By Naomi Jones
If you’ve got your gardening cap on but the weather conditions are holding you back, then the best thing to do is take the opportunity to stay indoors and plan your planting schemes! Order plants and summer bulbs now and you can look forward to their arrival when the weather warms up a bit. Fragrant begonias are definitely one for the shopping list. If you fancy showing off big, impressive hanging baskets this summer, look no further.
These unique varieties have wonderfully scented flowers, which isn’t usually associated with begonias. Each plant produces masses of large, double blooms continuously throughout summer, with long stems that tumble elegantly out of pots, baskets or window boxes.
Fragrant (or odorata) begonias easy to grow and reliably put on a good show. They can even tolerate a bit of shade which makes them a great choice for brightening up a north-facing patio, an enclosed courtyard garden or for hanging either side of the front door.
Begonias are frost tender, but one of the great benefits of using them for summer bedding is that you can remove them from their containers, store them for winter and use them again the following year.
Fragrant Begonias in brief:
Grown from tubers, plant in spring
Flowers during summer and autumn
Height 40cm Spread 40cm
Grows in any free-draining soil
Suitable for containers
Thrives in full sun or partial shade
Frost tender, store indoors for winter
- Attracts bees and butterflies
Three of the best fragrant begonias
Stop and smell the begonias. Beautiful flowers with a delightful fragrance, odorata begonia meets the bill in providing this delicious combo. The various plants in the fragrant begonia family will give you a lovely show in containers on your shaded patio or covered porch. Here are three of our favourite scented begonia varieties:
Begonia odorata 'Angelique'
This stunning variety has large pink-blushed double blooms opening from dark pink buds which gives a gorgeous two-tone effect.
Begonia odorata 'Pink Delight'
A fantastic shade of pink for any garden. The intricate double blooms are a marvel close up and the sheer quantity of them means they provide high-impact colour from a distance too!
Begonia odorata 'Red Glory'
Vivid red blooms will light up any dull space, or equally well provide a truly eye-catching pop of colour on a sunny patio or hanging basket.
How to grow Fragrant Begonias
Begonias are grown from tubers. They’re very easy to grow, and the best time to start them off is in the spring. You can often find ready-grown begonias at garden centres in the summer, but they tend to be more expensive when bought this way and also not as healthy. Fragrant begonias are available to order online throughout early spring and will be sent out to you when the weather conditions are right, and just at the right time to pot them up.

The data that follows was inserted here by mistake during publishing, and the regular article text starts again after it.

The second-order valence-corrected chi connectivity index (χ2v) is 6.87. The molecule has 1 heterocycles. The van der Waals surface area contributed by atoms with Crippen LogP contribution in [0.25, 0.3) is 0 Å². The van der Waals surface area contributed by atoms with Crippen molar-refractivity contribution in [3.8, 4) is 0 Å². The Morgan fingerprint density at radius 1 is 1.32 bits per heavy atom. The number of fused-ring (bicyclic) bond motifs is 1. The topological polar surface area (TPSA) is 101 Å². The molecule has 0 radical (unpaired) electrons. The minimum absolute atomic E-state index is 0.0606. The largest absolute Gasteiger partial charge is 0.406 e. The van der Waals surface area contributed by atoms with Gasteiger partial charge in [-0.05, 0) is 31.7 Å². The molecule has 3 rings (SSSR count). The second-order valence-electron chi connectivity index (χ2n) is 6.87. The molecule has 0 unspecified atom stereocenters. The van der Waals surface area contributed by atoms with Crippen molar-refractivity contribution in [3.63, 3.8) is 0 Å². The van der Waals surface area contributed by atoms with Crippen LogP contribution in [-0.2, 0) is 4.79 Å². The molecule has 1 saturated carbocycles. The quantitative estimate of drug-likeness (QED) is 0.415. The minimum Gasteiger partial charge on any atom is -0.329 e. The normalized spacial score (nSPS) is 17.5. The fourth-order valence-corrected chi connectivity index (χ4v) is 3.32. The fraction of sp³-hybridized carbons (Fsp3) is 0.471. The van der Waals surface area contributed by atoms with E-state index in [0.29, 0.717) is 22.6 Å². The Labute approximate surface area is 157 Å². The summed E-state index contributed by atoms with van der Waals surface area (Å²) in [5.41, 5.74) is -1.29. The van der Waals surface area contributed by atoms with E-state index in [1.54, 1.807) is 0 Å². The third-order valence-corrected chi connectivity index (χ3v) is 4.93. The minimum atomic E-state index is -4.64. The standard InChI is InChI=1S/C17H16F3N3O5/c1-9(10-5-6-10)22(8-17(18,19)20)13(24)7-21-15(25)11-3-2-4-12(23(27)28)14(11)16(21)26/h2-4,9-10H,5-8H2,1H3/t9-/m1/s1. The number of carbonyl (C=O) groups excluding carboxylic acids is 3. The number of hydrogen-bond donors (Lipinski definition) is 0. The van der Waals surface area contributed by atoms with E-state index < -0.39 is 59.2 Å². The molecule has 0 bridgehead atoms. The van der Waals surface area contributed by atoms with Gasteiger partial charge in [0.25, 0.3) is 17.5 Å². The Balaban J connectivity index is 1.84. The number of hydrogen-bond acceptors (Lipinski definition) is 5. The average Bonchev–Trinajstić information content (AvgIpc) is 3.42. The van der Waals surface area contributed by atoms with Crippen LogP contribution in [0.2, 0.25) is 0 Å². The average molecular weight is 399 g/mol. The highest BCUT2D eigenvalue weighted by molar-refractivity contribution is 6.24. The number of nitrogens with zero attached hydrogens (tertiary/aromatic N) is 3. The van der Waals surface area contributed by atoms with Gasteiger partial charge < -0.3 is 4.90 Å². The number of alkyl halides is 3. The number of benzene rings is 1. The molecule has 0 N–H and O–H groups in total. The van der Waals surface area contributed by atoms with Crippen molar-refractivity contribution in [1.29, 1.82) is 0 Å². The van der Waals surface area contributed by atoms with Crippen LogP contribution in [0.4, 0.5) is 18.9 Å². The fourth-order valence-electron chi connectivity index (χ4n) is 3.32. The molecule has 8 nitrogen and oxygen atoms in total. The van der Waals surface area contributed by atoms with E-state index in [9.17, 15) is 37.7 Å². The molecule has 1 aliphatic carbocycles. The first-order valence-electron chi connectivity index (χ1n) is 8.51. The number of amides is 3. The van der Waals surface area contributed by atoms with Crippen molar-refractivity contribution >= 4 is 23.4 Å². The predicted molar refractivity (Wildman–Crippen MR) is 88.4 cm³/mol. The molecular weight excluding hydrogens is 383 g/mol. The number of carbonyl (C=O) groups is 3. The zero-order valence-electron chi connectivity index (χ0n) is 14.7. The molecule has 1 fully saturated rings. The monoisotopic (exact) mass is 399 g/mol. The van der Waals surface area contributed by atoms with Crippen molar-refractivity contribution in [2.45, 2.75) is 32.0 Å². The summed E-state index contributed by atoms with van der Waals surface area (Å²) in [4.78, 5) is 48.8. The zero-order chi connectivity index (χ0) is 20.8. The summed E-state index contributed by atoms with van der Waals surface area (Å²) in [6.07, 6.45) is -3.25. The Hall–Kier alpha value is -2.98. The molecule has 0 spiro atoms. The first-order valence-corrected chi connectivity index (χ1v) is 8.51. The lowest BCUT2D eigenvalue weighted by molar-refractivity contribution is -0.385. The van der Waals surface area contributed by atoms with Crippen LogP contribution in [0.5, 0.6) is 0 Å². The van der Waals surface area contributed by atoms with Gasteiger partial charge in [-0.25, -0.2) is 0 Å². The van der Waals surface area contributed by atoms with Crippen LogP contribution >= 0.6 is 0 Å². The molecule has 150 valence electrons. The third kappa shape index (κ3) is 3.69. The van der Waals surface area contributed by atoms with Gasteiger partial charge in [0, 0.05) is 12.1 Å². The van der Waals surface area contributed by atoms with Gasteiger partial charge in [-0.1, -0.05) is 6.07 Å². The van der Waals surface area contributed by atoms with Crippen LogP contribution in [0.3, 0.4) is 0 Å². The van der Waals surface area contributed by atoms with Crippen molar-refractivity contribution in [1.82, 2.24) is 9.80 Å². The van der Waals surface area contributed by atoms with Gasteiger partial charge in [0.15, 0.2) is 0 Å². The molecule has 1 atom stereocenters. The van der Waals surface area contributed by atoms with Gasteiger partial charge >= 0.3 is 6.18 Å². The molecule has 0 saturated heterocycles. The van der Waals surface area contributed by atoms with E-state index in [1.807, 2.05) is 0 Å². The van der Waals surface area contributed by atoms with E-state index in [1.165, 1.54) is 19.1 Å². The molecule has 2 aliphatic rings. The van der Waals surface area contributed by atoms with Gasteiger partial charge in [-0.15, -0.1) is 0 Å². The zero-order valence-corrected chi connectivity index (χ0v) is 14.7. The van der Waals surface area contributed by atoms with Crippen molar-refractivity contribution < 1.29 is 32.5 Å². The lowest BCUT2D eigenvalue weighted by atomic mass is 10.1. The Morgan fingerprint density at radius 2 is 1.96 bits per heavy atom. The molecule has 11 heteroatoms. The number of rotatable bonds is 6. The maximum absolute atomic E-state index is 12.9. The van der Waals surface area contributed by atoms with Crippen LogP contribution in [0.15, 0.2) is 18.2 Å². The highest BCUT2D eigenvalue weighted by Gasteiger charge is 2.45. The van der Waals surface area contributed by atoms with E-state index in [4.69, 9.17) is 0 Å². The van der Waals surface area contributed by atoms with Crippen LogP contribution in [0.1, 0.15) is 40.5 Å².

Being frost tender, begonias require protected growing conditions to start with. If you have a greenhouse, conservatory or a spare windowsill, that’ll be perfect. You’ll need to grow them on indoors until the risk of frost has passed, which is normally around mid to late May.
How to plant fragrant begonias:
- Prepare your patio containers or hanging baskets by filling them with multi-purpose compost. It’s a good idea to mix in some slow-release fertiliser granules at this stage, which will feed the plants gradually throughout the season.
- Make shallow indents in the compost (approx. 3cm deep) and position your tubers in the indents, concave side up. Allow a 20cm spacing between the tubers.
- Cover them over with a dusting of compost and give them a thorough but gentle watering.
- Leave them in a bright, frost-free place to grow, watering whenever the soil looks dry.
- Once risk of frost has passed, move your containers to their outdoor positions. You can display them outside earlier in the spring, but only during the day on mild days – this hardens them off gradually so they don’t get a shock when they are put outside.
Fragrant begonias are easy to look after. The main thing to keep on top of is watering, especially when you’re planting in containers which can dry out quickly. You can help to keep your plants healthy and encourage them to produce the maximum amount of flowers by feeding them once a fortnight with a liquid feed – a tomato fertiliser is ideal. Regular deadheading is also a good idea to keep your displays looking fresh and neat.
If you’re hoping to save your scented begonias to use again the following year, it’s important to store them before the first frosts. To do this, simply remove all the foliage, tip them out of the containers and shake off any compost. Store the tubers in a dry, frost-free place throughout winter, before potting up again the following spring.